It started with a sudden lurch in the stomach.  As if someone had just sucker punched me in the gut.  I sat down – on the blissfully cool floor – my head spinning a bit, feeling light-headed.  Then the cold sweat began.  Mouth dry. Eyes struggling to focus, despite the prescription glasses, on the painfully bright screen.  For a moment, I thought that I was having one of those dreams that I get occasionally, where I am still asleep but think I’m awake and feel paralyzed; limbs like lead. But then I remembered that I was sitting on the bathroom floor, the snores of my husband rumbling from the bedroom beyond.  I was awake.  It was real.

I have felt like this before.  When I was told that my mother had died. The nausea. The sweats. The inability to parse even the most basic information.  I also know that this disbelief will pass. It will be replaced by furious anger and rage which will, in time, simmer down to a dull ache and, ultimately, acceptance of the status quo.

Self-indulgent? Probably. But isn’t that who we are now?

For the first time, I am keeping my child away from school “for no good reason”.  It’s not that she will be affected much,  but I cannot bear to wake her from her peaceful, innocent sleep.  I will keep her home today and we will watch cartoons and build Legos and play with our kitten and wait to meet the bus that will bring her big sister back from her school trip.  Maybe we will feed the ducks in the park.  Who knows? All the while, I will be racking my feeble brain for a way to explain to my children that, sometimes, the Bad Guys win. That Monsters are Real and they don’t live under the bed.

I have to try to find a way to rationally explain the irrational.  I have to find a way to tell them that as girls/women/female, we are just as good as boys/men/male, when all evidence points to the contrary.  How to explain that in the 21st century, an intelligent, experienced, capable woman can be dismissed in favor of a vile, bigoted caricature of a human being.  That, despite what they are learning in their social studies classes, all men are not created equal.  That having an African American President and a White House free of scandal is an anomaly. That through fear, hate and ignorance the status quo has been returned to its primal, dismal self.  That, apparently, a corrupt, morally bankrupt sexual predator is seen as a more appropriate figure to represent this great country than a capable and smart woman.

How do I explain that, unlike those born into the privilege, I chose to become a Citizen of this country because I believe in the core principles of the Constitution – Life, Liberty, and the Pursuit of Happiness? That I left a stagnating Continent, as had many millions before me, to start a new life in the New World, only to find that the darkness of prejudice, misogyny and hate were lurking beneath the shiny surface, restlessly waiting to be summoned.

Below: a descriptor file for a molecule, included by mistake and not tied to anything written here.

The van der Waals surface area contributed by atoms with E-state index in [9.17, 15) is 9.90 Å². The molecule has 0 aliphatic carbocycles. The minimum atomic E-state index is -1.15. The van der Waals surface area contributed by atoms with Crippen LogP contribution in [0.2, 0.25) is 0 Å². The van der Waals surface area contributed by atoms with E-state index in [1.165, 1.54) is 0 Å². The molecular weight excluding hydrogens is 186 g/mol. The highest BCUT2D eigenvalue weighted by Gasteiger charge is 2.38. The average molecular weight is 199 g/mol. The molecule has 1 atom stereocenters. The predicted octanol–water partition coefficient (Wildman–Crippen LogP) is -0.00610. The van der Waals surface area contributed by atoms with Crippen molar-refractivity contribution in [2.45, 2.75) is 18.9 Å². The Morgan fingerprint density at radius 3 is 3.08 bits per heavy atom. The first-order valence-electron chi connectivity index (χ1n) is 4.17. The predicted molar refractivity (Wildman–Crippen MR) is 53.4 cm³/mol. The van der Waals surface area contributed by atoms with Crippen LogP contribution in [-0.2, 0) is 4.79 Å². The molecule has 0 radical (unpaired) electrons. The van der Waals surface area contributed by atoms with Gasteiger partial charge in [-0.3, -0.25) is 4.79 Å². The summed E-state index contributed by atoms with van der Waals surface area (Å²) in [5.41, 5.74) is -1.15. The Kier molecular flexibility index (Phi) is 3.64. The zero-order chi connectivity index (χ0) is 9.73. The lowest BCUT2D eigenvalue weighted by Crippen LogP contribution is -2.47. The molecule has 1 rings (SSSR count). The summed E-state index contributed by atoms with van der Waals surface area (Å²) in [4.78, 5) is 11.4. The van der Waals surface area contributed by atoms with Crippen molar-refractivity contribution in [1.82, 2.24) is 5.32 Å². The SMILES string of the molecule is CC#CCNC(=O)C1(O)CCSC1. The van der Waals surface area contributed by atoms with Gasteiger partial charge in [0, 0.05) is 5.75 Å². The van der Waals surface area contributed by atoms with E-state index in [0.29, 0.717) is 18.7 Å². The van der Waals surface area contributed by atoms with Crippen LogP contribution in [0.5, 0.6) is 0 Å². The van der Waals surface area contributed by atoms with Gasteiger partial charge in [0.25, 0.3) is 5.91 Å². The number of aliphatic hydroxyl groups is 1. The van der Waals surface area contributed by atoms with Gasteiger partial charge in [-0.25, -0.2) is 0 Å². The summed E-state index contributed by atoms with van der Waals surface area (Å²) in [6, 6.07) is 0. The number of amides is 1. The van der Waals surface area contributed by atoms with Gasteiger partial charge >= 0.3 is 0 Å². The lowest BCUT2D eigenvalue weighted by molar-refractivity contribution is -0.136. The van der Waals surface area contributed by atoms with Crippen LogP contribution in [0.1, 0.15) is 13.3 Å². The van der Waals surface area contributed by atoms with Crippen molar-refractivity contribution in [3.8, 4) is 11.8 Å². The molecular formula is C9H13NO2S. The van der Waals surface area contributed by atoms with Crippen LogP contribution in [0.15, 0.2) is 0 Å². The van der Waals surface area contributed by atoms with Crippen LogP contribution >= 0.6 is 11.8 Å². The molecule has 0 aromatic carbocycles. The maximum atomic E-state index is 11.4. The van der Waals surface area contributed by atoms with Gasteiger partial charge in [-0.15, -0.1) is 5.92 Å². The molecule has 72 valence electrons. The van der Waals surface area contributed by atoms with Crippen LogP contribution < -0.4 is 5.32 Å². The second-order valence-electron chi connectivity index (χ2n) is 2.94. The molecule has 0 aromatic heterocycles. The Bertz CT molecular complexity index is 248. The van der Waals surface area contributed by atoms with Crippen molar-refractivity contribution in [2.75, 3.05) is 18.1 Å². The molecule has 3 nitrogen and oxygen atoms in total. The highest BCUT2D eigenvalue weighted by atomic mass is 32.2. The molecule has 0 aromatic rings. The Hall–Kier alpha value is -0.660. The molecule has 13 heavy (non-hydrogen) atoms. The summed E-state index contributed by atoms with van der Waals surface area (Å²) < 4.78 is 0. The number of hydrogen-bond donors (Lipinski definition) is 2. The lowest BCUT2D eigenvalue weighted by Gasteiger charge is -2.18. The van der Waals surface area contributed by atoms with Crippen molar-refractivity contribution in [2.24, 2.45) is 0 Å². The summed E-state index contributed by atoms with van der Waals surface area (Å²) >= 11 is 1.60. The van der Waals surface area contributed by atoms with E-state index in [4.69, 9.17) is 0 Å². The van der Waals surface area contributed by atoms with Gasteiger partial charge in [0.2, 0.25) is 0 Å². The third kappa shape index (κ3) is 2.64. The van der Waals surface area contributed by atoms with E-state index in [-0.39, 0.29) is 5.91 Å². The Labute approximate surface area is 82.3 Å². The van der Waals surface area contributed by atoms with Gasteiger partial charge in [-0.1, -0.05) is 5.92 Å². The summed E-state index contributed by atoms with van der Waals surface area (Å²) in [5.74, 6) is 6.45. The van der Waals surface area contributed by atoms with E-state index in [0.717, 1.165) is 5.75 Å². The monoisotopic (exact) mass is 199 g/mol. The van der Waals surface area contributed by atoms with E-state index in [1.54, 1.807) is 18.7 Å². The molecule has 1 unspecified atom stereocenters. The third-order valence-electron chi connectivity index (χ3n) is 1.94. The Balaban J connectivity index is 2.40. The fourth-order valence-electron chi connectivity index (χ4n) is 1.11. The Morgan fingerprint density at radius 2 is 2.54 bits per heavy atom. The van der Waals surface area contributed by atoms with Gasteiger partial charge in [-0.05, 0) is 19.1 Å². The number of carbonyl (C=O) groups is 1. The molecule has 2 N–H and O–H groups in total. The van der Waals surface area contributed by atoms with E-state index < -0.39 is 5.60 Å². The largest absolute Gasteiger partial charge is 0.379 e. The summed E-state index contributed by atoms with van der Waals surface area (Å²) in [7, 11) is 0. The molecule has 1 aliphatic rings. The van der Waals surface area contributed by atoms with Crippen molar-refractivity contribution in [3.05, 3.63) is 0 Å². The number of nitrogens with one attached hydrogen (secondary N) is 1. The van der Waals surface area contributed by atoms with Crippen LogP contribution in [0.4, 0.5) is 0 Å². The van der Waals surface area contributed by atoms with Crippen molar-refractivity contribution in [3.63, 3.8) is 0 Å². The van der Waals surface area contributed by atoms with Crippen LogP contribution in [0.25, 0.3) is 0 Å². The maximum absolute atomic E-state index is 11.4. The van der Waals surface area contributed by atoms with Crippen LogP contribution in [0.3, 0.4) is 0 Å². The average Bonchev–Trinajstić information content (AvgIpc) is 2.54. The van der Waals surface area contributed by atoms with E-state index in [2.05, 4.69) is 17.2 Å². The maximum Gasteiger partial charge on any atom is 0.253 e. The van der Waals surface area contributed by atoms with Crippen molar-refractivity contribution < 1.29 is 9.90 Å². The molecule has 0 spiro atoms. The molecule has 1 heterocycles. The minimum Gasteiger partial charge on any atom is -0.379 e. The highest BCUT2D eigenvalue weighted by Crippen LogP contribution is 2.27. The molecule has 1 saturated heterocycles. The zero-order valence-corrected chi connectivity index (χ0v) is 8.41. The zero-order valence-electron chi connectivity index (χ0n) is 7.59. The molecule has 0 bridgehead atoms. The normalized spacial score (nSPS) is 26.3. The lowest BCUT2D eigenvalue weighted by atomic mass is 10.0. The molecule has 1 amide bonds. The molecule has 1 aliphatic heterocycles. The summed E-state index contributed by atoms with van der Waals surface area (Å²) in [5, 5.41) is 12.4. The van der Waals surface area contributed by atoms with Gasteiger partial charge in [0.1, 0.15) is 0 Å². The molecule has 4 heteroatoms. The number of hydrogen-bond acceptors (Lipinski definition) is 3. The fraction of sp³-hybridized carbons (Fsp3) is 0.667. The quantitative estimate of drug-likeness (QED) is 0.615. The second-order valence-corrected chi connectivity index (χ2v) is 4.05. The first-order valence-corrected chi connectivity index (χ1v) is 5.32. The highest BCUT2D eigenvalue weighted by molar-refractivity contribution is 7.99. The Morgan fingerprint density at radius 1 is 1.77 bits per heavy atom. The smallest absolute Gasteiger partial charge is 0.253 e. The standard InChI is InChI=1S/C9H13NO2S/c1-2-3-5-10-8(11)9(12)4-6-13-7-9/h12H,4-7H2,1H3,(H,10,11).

As an individual with a degree in History and Political Science, I could methodically recall examples of human fallibility; of wars and treaties, of disease and depravity, and man’s inhumanity to man.  Of the Evil from which this great nation sprang – the condition that We Dare Not Speak of – and the fact that we are still living with its legacy today.  I say “we”, but, of course, as Rich White Folks, we don’t experience the prejudices and hate that affect those with darker complexions, or those who follow different faiths, or who live in households with two moms or two dads.

In our White Privilege Bubble, it is “fun” to learn to speak Spanish without needing to know that those who speak only that language are looked upon as “foreign” and “dangerous” by people who have been lured into believing that their livelihood has been stolen.  That the liars and hypocrites who dominate the Ruling, predominantly White, Class, have manipulated and bribed those who feel overlooked and left behind by the very globalization that brought them the technology and amenities that they desire.

How does one explain such things to a child who believes in the Tooth Fairy?

So I sit here. Numb. Sick to my stomach. Waiting.